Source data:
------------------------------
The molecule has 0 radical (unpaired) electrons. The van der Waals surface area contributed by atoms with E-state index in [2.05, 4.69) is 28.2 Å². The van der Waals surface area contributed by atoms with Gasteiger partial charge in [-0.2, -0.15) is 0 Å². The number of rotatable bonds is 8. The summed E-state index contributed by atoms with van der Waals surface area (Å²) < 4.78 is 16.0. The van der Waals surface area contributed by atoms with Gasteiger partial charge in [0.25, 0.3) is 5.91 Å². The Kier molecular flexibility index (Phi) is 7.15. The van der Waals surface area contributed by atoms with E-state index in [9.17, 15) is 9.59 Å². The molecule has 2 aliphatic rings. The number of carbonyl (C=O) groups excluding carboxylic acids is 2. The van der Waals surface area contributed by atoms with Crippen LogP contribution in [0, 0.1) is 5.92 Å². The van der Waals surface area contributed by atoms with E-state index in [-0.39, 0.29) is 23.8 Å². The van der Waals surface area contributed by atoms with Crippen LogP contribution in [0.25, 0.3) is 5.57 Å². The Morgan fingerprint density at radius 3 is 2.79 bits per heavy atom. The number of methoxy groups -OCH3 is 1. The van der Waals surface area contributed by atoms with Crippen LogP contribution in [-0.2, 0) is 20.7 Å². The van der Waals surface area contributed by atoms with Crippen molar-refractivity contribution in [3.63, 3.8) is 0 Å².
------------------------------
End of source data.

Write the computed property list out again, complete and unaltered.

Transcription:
The molecule has 0 radical (unpaired) electrons. The van der Waals surface area contributed by atoms with E-state index in [2.05, 4.69) is 28.2 Å². The van der Waals surface area contributed by atoms with Gasteiger partial charge in [-0.2, -0.15) is 0 Å². The number of rotatable bonds is 8. The summed E-state index contributed by atoms with van der Waals surface area (Å²) < 4.78 is 16.0. The van der Waals surface area contributed by atoms with Gasteiger partial charge in [0.25, 0.3) is 5.91 Å². The Kier molecular flexibility index (Phi) is 7.15. The van der Waals surface area contributed by atoms with E-state index in [9.17, 15) is 9.59 Å². The molecule has 2 aliphatic rings. The number of carbonyl (C=O) groups excluding carboxylic acids is 2. The van der Waals surface area contributed by atoms with Crippen LogP contribution in [0, 0.1) is 5.92 Å². The van der Waals surface area contributed by atoms with E-state index in [-0.39, 0.29) is 23.8 Å². The van der Waals surface area contributed by atoms with Crippen LogP contribution in [0.25, 0.3) is 5.57 Å². The Morgan fingerprint density at radius 3 is 2.79 bits per heavy atom. The number of methoxy groups -OCH3 is 1. The van der Waals surface area contributed by atoms with Crippen LogP contribution in [-0.2, 0) is 20.7 Å². The van der Waals surface area contributed by atoms with Crippen molar-refractivity contribution in [3.63, 3.8) is 0 Å².